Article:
I agree that patients should ask questions, but doubt they will get the answers that they need from doctors. Whatever the case may be in the US (where Cifu practises), in Britain a doctor must not go against official guidance on what advice to give the patient by superior powers such as NICE, otherwise he could get hauled up before the General Medical Council. So if, say, a patient has been diagnosed with coronary heart disease, he will be advised, inter alia, to take a daily statin, whatever the doctor’s private view may be of the advisability of this. But the doctor will not go into the evidence on which the medical establishment relies in taking this position. If the patient asks questions, the doctor will just aver that these matters have been gone into thoroughly. So, for instance, the patient will not find out that the evidence that statins provide any benefit at all for women is very weak, and that even for men it is unlikely that they will benefit. He will not be told that it is particularly questionable for the elderly to take a cholesterol-lowering drug, because elderly people naturally have higher levels of cholesterol in their bloodstreams than younger people do, and experimental evidence shows that, among the elderly, those who live the longest are those with the most (not the least) cholesterol in their bloodstreams. This is hardly surprising, since the body makes cholesterol for numerous essential purposes, and those purposes will be fulfilled less well if you force the body to make less of it.

    The patient will also not be told that the diet-heart hypothesis (the notion that, if you eat saturated fat, the level of cholesterol in your bloodstream goes up, creating a greater likelihood of heart attack) has come under a sustained assault in recent years, not only by the laity but also by researchers, medics and cardiologists. He will not be told, for instance, that in 2010 and 2014 two meta-analyses were published, that dealt with studies trying to find whether there was an association between the amount of saturated fat a person ingests and the incidence of coronary heart disease. One of the meta-analyses added stroke and cardiovascular disease. In both meta-analyses the answer was no, there was no association at all.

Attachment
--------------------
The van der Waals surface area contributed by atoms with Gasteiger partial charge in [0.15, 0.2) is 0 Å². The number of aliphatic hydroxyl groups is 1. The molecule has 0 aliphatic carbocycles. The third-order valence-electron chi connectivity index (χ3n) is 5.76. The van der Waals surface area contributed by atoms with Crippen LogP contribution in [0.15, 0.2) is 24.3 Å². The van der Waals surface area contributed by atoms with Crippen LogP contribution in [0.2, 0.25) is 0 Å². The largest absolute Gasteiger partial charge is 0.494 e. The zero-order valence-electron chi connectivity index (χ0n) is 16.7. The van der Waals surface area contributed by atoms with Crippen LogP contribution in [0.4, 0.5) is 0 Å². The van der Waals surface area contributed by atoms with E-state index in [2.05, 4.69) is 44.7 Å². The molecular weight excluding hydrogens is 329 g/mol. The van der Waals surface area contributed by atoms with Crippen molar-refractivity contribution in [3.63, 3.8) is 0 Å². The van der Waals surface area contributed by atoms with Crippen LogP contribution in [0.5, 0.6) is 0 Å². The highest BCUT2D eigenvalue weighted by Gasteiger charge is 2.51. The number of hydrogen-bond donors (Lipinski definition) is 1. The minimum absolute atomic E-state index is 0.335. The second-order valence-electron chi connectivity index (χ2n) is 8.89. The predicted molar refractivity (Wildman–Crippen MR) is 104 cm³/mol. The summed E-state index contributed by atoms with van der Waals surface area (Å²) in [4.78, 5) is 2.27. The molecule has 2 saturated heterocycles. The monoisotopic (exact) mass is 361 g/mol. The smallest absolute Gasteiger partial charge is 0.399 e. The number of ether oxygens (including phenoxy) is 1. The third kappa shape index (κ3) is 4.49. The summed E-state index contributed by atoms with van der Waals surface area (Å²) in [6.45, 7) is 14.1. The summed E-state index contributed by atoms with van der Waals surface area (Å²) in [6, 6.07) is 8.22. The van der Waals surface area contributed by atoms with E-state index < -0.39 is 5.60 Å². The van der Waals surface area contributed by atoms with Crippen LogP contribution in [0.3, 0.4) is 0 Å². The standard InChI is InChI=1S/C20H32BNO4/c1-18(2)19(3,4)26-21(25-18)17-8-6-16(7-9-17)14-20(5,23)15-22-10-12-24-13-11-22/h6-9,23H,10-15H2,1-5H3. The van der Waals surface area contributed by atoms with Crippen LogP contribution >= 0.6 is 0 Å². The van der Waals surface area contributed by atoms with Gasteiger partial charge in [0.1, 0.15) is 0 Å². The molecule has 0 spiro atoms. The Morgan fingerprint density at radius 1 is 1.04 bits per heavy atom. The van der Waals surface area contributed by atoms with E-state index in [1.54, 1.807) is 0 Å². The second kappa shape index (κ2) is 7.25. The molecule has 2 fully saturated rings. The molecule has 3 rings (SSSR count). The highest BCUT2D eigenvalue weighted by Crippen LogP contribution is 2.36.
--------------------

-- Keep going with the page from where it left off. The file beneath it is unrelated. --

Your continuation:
The patient will also not be told that statins have 30 or 40 different effects in the body (some of them clearly undesirable) and that the notion that they produce such benefits as they do produce by cholesterol-lowering is just an unproven theory. Many think that the real cause includes the fact that statins, which have an anti-inflammatory ability, are able to counteract inflammation developing within the artery walls. But there are plenty of natural foods that have an anti-inflammatory ability and don’t cause the hazardous side-effects that statins cause, eg the darker kind of fruits – blueberries, blackberries, cherries etc.

    The only way in which you could possibly inform yourself about matters such as the above is to look into these matters yourself, to read books, perhaps some scientific papers, and listen to researchers talking on Youtube. On the statins/cholesterol issue, because I am a cholesterol sceptic, I would recommend the books of Steven Sinatra, Jonny Bowden, Nina Teicholz, Gary Taubes, Uffe Ravnskov, Malcolm Kendrick, Sally Fallon Morell, Duane Graveline and Fred Kummerow. And you could visit the website of THINCS, the International Network of Cholesterol Skeptics.

    Best wishes
    Bryan Hammersley